Dynamics of cholera outbreaks in great Lakes region of Africa, 1978-2008
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Cholera outbreaks have occurred in Burundi, Rwanda, Democratic Republic of Congo, Tanzania, Uganda, and Kenya almost every year since 1977-1978, when the disease emerged in these countries. We used a multiscale, geographic information system-based approach to assess the link between cholera outbreaks, climate, and environmental variables. We performed time-series analyses and field investigations in the main affected areas. Results showed that cholera greatly increased during El Niño warm events (abnormally warm El Niños) but decreased or remained stable between these events. Most epidemics occurred in a few hotspots in lakeside areas, where the weekly incidence of cholera varied by season, rainfall, fluctuations of plankton, and fishing activities. During lull periods, persistence of cholera was explained by outbreak dynamics, which suggested a metapopulation pattern, and by endemic foci around the lakes. These links between cholera outbreaks, climate, and lake environments need additional, multidisciplinary study.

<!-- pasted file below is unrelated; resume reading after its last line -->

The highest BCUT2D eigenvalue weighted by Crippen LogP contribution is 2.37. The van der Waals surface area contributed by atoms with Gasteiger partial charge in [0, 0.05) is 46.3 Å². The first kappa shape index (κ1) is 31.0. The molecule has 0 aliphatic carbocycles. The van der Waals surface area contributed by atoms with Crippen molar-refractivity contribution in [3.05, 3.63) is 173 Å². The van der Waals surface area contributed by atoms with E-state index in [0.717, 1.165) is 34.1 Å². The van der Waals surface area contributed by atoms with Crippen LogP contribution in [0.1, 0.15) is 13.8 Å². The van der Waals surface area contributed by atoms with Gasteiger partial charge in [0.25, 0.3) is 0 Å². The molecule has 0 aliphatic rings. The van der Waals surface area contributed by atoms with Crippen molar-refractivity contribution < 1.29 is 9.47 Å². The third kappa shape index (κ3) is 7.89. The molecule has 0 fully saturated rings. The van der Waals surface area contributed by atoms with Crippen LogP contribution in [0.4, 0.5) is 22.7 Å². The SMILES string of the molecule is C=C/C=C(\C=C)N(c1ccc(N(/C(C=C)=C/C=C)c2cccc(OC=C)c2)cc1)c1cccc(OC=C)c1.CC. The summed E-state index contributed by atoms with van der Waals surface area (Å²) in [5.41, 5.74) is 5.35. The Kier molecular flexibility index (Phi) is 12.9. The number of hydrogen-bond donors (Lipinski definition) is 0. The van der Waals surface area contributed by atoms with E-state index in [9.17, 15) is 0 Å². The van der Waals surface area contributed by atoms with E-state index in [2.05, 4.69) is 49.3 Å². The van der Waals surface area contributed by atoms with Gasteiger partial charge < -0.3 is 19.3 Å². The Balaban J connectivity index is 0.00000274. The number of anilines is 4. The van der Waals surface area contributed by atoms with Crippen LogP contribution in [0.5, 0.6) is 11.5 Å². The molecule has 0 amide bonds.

|Journal||Emerging Infectious Diseases (Print Edition)|
|Number of pages||9|
|Publication status||Published - 2011|